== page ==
The tone of this lesson is a little more dense and technical than previous lessons, but it’s still approachable and well-organized. The purpose here is to cover the concepts of pharmacology and pharmacognosy as they apply to modern herbalism. Armed with this lesson, you can build on the information from Lesson Two. You will also be better prepared to read and engage with scientific research on herbs you are studying.
Lesson 4: Herb-Drug Interactions
This is actually another one of my favorite lessons, because it takes a very difficult topic and explains it very well. If you are interested in a career as an herbalist, understanding the potential for herb-drug interactions is extremely important. Although much of the information on herb-drug interactions is theoretical, there is also evidence that interactions are very real and some can be quite severe. This lesson illustrates how herbs can influence human metabolism (for example, the way we process medicines and herbs through our liver) and the different processes that herb-drug interactions can interrupt.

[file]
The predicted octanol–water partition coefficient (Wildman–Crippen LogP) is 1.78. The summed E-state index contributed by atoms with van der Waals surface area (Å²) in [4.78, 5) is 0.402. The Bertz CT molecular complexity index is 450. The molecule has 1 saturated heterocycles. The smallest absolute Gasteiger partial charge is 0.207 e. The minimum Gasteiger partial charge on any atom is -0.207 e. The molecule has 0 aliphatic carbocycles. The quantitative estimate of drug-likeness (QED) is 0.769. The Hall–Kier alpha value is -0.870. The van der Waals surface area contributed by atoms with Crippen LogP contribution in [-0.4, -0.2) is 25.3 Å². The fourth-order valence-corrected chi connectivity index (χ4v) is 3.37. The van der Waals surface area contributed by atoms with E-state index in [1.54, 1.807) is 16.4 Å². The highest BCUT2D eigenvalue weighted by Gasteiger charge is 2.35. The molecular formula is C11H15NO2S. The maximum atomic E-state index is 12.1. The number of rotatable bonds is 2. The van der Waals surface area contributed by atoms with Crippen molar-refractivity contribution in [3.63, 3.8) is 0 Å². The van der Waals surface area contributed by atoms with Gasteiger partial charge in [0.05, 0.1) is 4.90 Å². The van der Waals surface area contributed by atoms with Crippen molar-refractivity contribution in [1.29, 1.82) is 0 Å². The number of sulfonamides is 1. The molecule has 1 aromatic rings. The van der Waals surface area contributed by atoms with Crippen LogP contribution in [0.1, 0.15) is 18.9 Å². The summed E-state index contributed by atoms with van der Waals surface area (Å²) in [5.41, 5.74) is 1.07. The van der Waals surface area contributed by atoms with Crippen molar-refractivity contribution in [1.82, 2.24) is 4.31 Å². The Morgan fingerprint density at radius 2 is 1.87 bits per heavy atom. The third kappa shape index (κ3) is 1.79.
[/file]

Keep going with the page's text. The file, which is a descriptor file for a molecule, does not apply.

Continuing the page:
Lesson 5: How to Evaluate Research
Have you ever tried to read a clinical study or scientific paper about herbs and felt a little (or even completely) lost and frustrated? Don’t worry, because you’re not alone. It can be really difficult to figure things out, especially if your background in herbalism is more on the “folk” end of the spectrum. But there is absolutely no reason to be intimidated, and every reason to learn how to evaluate research! It’s an incredibly useful skill and one that will serve you well as you begin to explore the full scope of an herb- from ethnobotanical uses straight through to modern research. This lesson will point you in the right direction.
Exploring the Science and Art of Herbalism
This Unit is all about the science behind modern herbalism. It approaches it in a way that is highly detailed yet also relatable and easy to digest. You’ll finish this Unit with more confidence in your ability to study herbs with botany, phytochemistry, pharmacology, and scientific research.
Ready to immerse yourself in the science of herbalism? Learn more about the Advanced Herbal Course (#affiliate link) and discover how to enroll at the Herbal Academy website!
I’m an herbalist and author from Atlanta, Georgia. Thanks for visiting my blog! My popular herbal recipe book is full of creative ideas for supporting wellness with adaptogens like rhodiola, holy basil, and ashwagandha. You can learn more about my book here. It’s available for purchase through Amazon, Barnes and Noble, or by request at your favorite local book shop! I am a graduate of the Herbal Academy’s Advanced Herbal Course (#affiliate link).